The influences of these art icons were reflected in Nemiranda’s series of murals commissioned by the Supreme Court narrating the 500-year history of Philippine judicial system. He designed eight murals that pertained to:  1.) Pre-Spanish Times; 2.) Spanish Occupation; 3.) American Commonwealth;  4.) 1935 Constitution; 5.) Japanese Occupation; 6.) Martial Law era, 7.) 1986 Revolutionary Govt; and 8.) The present Constitution. See his works at:

Manny Garibay’s art is about awakening of consciousness.

Manny Garibay’s art is about awakening of consciousness.

Emmanuel “Manny” Garibay is a figurative expressionist master from Kidapawan, North Cotabato. Manny was part of UP Fine Arts group Artista ng Bayan (People’s Artist) where he committed to align himself with the marginal members of the society. He was drawn to the “richness of the poor” images in his canvas: ordinary people, vendors, activists, newsboys. He then mastered Theology and Divinity. His works were exhibited in Europe, Asia and the United States.

In 2011, the Overseas Ministries Studies published a limited monograph edition entitled “Where God Is: The Paintings Of Emmanuel Garibay.” As quoted, “Art is all about an idea that you want to share, a way of seeing the world that you want people to appreciate in their world.”

His works involve a remarkable combination of social realism — much as he refuses to be boxed in a particular category — but an imaginative  figurative expression, with seriousness and humor that is a sharp contrast of the character he wishes to convey. Garibay mentors a group called Artletics and seeks to organize further the art residency of his students at Alfonso, Cavite. Listen to some excerpts of his mentoring classes online with Eagle Eye Charities artists participating at:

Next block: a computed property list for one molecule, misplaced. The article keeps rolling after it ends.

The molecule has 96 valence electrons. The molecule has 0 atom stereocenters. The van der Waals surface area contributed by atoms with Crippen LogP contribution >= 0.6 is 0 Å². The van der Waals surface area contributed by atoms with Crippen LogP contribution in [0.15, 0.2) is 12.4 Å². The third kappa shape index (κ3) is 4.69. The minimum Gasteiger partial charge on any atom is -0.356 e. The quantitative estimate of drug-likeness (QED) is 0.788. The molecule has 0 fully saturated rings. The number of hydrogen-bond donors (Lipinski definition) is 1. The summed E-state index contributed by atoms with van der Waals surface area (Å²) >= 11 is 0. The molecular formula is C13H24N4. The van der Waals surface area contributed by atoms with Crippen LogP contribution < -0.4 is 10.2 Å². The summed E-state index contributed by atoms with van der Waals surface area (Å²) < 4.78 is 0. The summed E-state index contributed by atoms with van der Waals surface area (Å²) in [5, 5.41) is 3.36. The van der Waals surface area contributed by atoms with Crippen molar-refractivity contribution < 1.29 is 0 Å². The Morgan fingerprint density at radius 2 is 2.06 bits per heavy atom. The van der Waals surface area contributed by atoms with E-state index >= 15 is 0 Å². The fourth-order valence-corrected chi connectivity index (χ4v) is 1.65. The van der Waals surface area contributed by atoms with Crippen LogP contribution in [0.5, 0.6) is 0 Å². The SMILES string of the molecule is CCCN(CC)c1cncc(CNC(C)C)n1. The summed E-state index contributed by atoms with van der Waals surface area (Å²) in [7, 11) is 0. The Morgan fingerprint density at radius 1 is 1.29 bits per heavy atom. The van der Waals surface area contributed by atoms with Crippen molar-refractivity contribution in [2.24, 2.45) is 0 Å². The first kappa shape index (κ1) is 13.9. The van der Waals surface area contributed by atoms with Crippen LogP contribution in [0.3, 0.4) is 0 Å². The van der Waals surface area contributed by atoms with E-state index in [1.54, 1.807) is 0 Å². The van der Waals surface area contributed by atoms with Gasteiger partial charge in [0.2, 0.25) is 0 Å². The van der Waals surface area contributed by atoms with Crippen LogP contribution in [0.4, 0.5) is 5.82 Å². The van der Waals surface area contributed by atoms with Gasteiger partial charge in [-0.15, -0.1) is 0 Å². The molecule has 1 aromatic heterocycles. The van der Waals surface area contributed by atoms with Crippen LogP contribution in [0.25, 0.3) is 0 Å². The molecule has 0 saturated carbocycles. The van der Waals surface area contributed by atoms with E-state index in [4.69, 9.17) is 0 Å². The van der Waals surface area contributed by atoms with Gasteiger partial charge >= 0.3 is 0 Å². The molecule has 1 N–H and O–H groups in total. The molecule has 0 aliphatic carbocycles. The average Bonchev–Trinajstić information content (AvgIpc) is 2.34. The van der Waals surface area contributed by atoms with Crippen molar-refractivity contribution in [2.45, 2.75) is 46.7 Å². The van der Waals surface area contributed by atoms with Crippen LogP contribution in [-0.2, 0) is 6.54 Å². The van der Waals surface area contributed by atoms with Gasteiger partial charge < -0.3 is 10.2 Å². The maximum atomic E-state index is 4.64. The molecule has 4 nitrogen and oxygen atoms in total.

Cardinal Feloni by Jun Impas, Vatican City.

Cardinal Feloni by Jun Impas, Vatican City.

Master of portraiture Florentino “Jun” Impas  is one of the most accomplished portrait artists in the Philippines, a consistent winner at major competitions such as GSIS, Martino Abellana, Bangko Sentral ng Pilipinas,  including the First prize at the Fernando Amorsolo Painting Competition Mentor Category Regional Level, and First prize at the Fernando Amorsolo Painting Competition Mentor Category-National Level.

He showed techniques he applied in one of the commission works he did when he flew to the Vatican City to work on the portrait of the Most Reverend Cardinal Feloni, where he demonstrated exquisite details of his drawing, his study of light, until its completion to a stunning true to life painting in oil. See his portraiture technique at:

 The Flow, 36”x 48” wood carving by Eugie Varona Dela Cruz at

The Flow, 36”x 48” wood carving by Eugie Varona Dela Cruz at

Sculptor Eugie Varona Dela Cruz presented his jellyfish woodwork, a metaphor for patience. He hails from a family of carpenters at Bulacan. He learned the basics of woodworking from his own father, understanding the different qualities of wood, and he went on to advance his skill to inlay woodworking. On his jellyfish subject, Eugie explained, “The Flow reminds us to be like the jellyfish at this time of pandemic, to be like them when the ocean current is very strong, never go against it. They know they cannot overpower the strength of the current, they just flow with the current until it becomes calm again.”

His upcoming wood inlay exhibition is opening on November 10, 2020 at Sining Makiling Gallery, DL Umali Hall, UP Los Banos, and it will run until Dec. 18, 2020. His other sculptures and paintings are currently on silent auction for the benefit of nonprofit causes and can be viewed at Sculpture category.   The works of 30 multi-awarded visual artists in contemporary realism and modern arts are also curated on the same page.

Co-hosting the FANH event with this writer is Dr. Romulo Aromin Jr., the first recipient of Patron of Art citation for his continuing support and advocacy in the filed of arts, film and fashion. As a staunch supporter of LGBTQIA initiatives, and the Executive Producer of the multi-awarded film Lingua Franca, he announced the showing of the film for the first time in Manila on November 20; it is currently streaming on Netflix. A teaser can be found at FANH page of Eagle Eye Charities site.

Dr. Aromin also introduced fashion icon Ulysses Grant, his intricate works of  calado embroidery by the Lumban weavers, Ditta Sandico’s banaca wrap fashion and works with the Mangyan Village, and a special feature of the World War II forgotten heroes Manila 1945, Unsurrendered and Spyron AV Manila produced by FAMAS awardee Lucky Guillermo. These film clips are streaming on